BAKERSFIELD, Calif. — A passing trough helped kick up winds late yesterday into early today, pushing a lot of our wildfire smoke from the valley into eastern Kern County. But as we head into a calmer day ahead, that smoke will fill right back in to the valley.
So try to stay in doors and protect your lungs from this wildfire smoke. An Air Quality Alert has been issued by the San Joaquin Valley Pollution Control District and will be in effect through the weekend and until at least 11 a.m. Monday due to the conditions.
Thanks to those overnight winds, temperatures will be down several degrees from yesterday's high of 99, but today's forecast of 93 in Bakersfield is still well above our seasonal averages of the upper 80s for the end of September. As for the rest of Kern County, expect a smoky high of 93 in Lake Isabella, 97 down in Ridgecrest, 85 in Tehachapi and 84 in Frazier Park.
High pressure over the Pacific will build toward California tomorrow, bringing temperatures back to the mid-90s through Saturday. That keeps a storm we were watching in the futurecast out over Arizona, meaning we lose our hope of rain chances for most of Kern County. I'll leave a 10% chance for it to brush past our south mountains late Saturday into Sunday.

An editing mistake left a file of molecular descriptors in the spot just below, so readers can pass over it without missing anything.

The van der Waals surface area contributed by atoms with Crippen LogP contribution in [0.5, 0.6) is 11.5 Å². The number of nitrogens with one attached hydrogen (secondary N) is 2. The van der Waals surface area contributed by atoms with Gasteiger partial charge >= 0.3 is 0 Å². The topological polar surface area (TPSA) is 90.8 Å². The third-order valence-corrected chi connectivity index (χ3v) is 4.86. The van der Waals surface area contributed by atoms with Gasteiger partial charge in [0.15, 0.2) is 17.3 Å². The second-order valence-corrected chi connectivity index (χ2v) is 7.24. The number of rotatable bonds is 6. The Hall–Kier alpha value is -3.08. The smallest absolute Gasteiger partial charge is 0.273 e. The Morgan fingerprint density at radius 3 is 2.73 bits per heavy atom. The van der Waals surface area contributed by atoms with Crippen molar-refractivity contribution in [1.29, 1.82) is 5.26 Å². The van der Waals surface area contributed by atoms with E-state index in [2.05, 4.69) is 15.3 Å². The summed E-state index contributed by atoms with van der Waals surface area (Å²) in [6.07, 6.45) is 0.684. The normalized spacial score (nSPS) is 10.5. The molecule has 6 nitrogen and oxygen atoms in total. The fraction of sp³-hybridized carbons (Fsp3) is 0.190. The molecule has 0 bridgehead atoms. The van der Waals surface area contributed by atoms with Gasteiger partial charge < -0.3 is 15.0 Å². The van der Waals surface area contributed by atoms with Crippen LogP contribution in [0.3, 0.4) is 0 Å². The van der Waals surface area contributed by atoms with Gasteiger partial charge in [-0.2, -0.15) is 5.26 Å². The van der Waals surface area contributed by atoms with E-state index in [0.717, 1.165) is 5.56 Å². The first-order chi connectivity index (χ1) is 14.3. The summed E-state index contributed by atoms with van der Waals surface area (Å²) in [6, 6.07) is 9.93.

Thankfully a Pacific Northwest trough will dig in early next week, bringing a turn in westerly winds by Sunday evening into Monday, which not only helps clear our air of course, but brings cooling too! The long range forecast shows a drop to the low 90s Sunday, the seasonal upper 80s Monday, and then the potential to drop well below average to breezy low 80s Tuesday. There will be a slight chance for showers out of this system late Tuesday into Wednesday, but this far south I think we'll just see passing clouds, better air quality, and a chance for highs in just the 70s here on the valley floor! We haven't seen highs in the 70s since early June.
In fact this system has such cold air associated with it, that the Sierra to our north could see those showers turning to the first snow of the season at the highest elevations. The National Weather Service advises campers and hikers be prepared for possible winter-like conditions by the middle of next week.